artist-blog

How to improve your drawing skills

Ayami Garcia

Artist Level: Intermediate

Like anything worth doing, drawing requires lots of time and effort to get better. But there have been times when I made leaps of improvement, rather than a slow-and-steady climb. These are the tips I found most helpful in making those “leaps” in my art.

1. Flipping your art

Flipping your art is easier to do digitally than manually. Most drawing software will give you the option to flip the canvas horizontally, giving you the mirrored image. Mirroring your image helps detect any deformities in your art. By flipping the canvas frequently, you can bring fresh eyes to your work, and a chance to step back and look at your artwork as a whole. When drawing manually, I will use a mirror. Check quite often to make sure nothing looks strange in a sketch before finalizing in ink. It takes some time getting used to, but you get the hang of it. This technique works for graphic designers as well. Make a logo and flip it to see if the logo is balanced. Works great for those baseball swooshes!

2.Do not surround yourself with people who are always going to compliment you.

Here’s looking at you, Facebook, and Instagram. Sure, it’s nice to get showered with compliments, but this can also cause you to become complacent. I always like to remind myself of a little place called artstation.com-the land of a billion artists who are still going to be better than you. This humbles me immediately to draw something better. It also helps to know reliable people who will give you good feedback. Don’t know of any? Joining artists groups can help solicit feedback as well. Remember, no feedback is also a form of feedback.

3.Do artist tutorials, then apply them immediately.

Skimming through a tutorial doesn’t work. I am just as guilty of this. You have to force your brain to spin its wheels! If a tutorial comes with homework, do them. If there are exercise files, use them. Apply the lessons learned immediately to your art. If you don’t get anything out of a tutorial, its a waste of time for everyone. So why even bother?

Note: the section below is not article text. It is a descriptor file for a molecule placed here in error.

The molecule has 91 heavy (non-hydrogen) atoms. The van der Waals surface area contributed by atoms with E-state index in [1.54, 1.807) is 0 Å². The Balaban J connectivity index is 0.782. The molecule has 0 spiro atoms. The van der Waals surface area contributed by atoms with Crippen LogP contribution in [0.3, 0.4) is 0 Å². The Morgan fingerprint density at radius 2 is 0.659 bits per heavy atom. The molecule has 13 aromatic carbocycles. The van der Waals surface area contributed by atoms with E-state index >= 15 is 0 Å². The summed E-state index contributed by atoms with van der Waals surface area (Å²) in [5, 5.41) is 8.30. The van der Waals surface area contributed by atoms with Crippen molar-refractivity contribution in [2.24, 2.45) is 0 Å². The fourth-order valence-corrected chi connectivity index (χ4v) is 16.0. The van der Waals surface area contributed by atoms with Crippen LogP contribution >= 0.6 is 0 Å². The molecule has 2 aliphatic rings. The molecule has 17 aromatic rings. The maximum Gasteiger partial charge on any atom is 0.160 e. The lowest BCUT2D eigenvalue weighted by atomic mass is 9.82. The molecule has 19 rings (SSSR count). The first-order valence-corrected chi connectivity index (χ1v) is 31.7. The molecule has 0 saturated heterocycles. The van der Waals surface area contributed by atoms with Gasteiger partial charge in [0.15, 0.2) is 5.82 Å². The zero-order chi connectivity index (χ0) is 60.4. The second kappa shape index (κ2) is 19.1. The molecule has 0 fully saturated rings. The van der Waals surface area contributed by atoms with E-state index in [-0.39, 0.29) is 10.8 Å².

4. Work on values

Values can make or break you. Do a great job on values, and it can be the ‘wow’ factor in a piece of art. Lose values, and it can make your artwork look flat and boring. Digital artists will often start their art in grayscale, and then gradually add color. This is to build the value foundation for their work. It doesn’t matter what color. I like using grayscale.

Practicing your values also goes hand-in-hand with the next topic; which is just as important.

5. Always reference life drawing

When you are working on values, you are essentially emulating how light and shadows work in the real world. So naturally, you should always be practicing drawing REAL things. I have been recently using lineofaction.com for figure drawings and gets the job done.

This applies to any artist; even anime artists. In a nutshell, anime is stylized art. Stylized art mimics real-life things. If you can’t draw real-life things, then how can you possibly stylize it?

6. Consistently drawing

This goes without saying. Drawing is like a work-out. You can work-out, build muscle, and get stronger; or stop and decline until you lose your edge.

Try making some time in the day for a quick sketch. I like to shoot for an hour, but if you’re just starting, maybe try adding 15minute increments at a time.


I’d to continue adding to this list, as I keep learning new things myself. I realize everyone has different skill levels, and timing is everything with information. But if you feel that your skills have plateaued, or need a boost, I hope this will at least have given some insight.


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